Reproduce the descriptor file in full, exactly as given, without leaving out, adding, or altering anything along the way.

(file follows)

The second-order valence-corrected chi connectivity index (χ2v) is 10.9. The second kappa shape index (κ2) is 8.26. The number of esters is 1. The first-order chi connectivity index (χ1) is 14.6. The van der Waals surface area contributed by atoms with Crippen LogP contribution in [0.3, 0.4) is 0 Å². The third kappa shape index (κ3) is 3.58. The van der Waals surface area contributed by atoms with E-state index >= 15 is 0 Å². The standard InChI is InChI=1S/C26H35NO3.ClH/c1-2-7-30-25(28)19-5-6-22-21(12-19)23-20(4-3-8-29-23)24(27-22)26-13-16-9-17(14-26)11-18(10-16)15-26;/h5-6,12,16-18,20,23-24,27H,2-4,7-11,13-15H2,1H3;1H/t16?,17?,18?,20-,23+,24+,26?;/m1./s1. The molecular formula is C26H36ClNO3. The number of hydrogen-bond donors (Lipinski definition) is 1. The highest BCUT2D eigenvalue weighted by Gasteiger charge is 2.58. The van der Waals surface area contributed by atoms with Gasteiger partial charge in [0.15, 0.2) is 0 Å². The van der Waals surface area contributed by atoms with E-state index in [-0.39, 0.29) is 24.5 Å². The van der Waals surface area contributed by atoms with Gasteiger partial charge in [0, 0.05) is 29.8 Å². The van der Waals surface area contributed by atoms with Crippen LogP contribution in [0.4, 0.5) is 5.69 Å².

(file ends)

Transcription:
The second-order valence-corrected chi connectivity index (χ2v) is 10.9. The second kappa shape index (κ2) is 8.26. The number of esters is 1. The first-order chi connectivity index (χ1) is 14.6. The van der Waals surface area contributed by atoms with Crippen LogP contribution in [0.3, 0.4) is 0 Å². The third kappa shape index (κ3) is 3.58. The van der Waals surface area contributed by atoms with E-state index >= 15 is 0 Å². The standard InChI is InChI=1S/C26H35NO3.ClH/c1-2-7-30-25(28)19-5-6-22-21(12-19)23-20(4-3-8-29-23)24(27-22)26-13-16-9-17(14-26)11-18(10-16)15-26;/h5-6,12,16-18,20,23-24,27H,2-4,7-11,13-15H2,1H3;1H/t16?,17?,18?,20-,23+,24+,26?;/m1./s1. The molecular formula is C26H36ClNO3. The number of hydrogen-bond donors (Lipinski definition) is 1. The highest BCUT2D eigenvalue weighted by Gasteiger charge is 2.58. The van der Waals surface area contributed by atoms with Gasteiger partial charge in [0.15, 0.2) is 0 Å². The van der Waals surface area contributed by atoms with E-state index in [-0.39, 0.29) is 24.5 Å². The van der Waals surface area contributed by atoms with Gasteiger partial charge in [0, 0.05) is 29.8 Å². The van der Waals surface area contributed by atoms with Crippen LogP contribution in [0.4, 0.5) is 5.69 Å².